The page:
Greece and the other countries in the eurozone are once again at an impasse days ahead of a crucial deadline. If the two sides do not reach an agreementon how to extend a 240 billion euro ($270 billion) loan program beyond June 30, Greece will most likely default on its debts and would probably be forced to abandon the euro.
European leaders have been in a similar situation before and have managed to strike a deal to avoid default and Greek exit from the euro. But those agreements have only put off the moment of reckoning without resolving Greece’s fundamental economic and financial problems. To break the cycle, European officials need to produce a realistic plan to revive the devastated Greek economy and put the government’s shaky finances in order.
Here is what such a plan would look like: The 18 other members of the eurozone would agree to forgive or delay the repayment of some of Greece’s crushing debt, which is equal to 177 percent of gross domestic product. In exchange, the government of Prime Minister Alexis Tsipras must agree to changes that would increase tax collection, make the government more efficient and to boost economic growth by making it easier to start new businesses.
For any arrangement to work, the leaders of Germany and other eurozone nations have to be willing to lose some of the money they put up to repay Greece’s private lenders, many of whom were banks and investment firms in their own countries. But if the eurozone does not make this relatively small sacrifice now, it will suffer greater losses if Greece defaults and exits from the euro. That result, aside from increasing European losses, would undermine confidence in the common currency in future crises. And a default and euro exit would deal a devastating blow to the economy and financial system of Greece.
To get better terms on repaying the country’s debt, Mr. Tsipras would also have to make concessions, which would not go down well with his left-wing party, Syriza. For example, he needs to end early-retirement options that are a drain on the public pension system. His government will have to do a lot more to crack down on tax evasion and end cumbersome business and licensing regulations that create perfect opportunities for corruption. Many eurozone leaders don’t trust Mr. Tsipras’s government to carry out such changes, and he and his team haven’t helped with their posturing, including demanding that Germany pay reparations for World War II.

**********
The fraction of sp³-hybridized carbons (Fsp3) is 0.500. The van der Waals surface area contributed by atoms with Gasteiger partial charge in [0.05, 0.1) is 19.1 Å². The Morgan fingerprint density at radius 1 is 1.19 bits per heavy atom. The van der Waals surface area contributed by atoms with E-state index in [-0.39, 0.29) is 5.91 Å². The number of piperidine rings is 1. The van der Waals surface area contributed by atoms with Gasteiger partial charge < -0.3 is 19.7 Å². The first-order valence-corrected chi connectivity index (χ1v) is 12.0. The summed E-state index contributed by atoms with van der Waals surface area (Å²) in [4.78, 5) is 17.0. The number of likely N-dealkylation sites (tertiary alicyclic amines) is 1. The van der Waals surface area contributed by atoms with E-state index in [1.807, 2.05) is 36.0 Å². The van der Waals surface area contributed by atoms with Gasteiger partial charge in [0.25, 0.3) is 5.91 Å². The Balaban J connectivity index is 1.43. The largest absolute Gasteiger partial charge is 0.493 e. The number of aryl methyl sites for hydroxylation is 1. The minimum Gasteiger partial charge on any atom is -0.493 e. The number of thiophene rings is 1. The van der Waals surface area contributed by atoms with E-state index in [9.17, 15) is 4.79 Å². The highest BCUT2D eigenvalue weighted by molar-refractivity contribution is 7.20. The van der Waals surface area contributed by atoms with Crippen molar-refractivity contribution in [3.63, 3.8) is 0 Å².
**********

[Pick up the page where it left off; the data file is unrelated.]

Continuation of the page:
But officials in the rest of the eurozone have made the Greek crisis worse since the first loan was made in 2010, by demanding senseless austerity policies that have inflicted suffering on individuals, contracted the economy and pushed the unemployment rate in Greece to 25 percent with about half of its young people looking for work. Even now, European leaders want Mr. Tsipras to further cut the already reduced pension benefits retired public employees now receive.
Whether Greece will have to go on in this zombie financial condition will also depend on the International Monetary Fund and the European Central Bank, both of which have lent money to Greece. I.M.F. officials have been privately pressing the eurozone for debt relief for Greece, but the fund’s managing director, Christine Lagarde, should do more to convince European leaders that the country cannot succeed unless there are major changes to the loan program. The president of the E.C.B., Mario Draghi, recently said “growth with social fairness and fiscal sustainability” had to be a part of any deal between the eurozone and Greece.
More than five years have passed since European officials reached the first loan agreement with Greece. Yet instead of moving toward recovery, the country has been trapped in an economic calamity with no end in sight.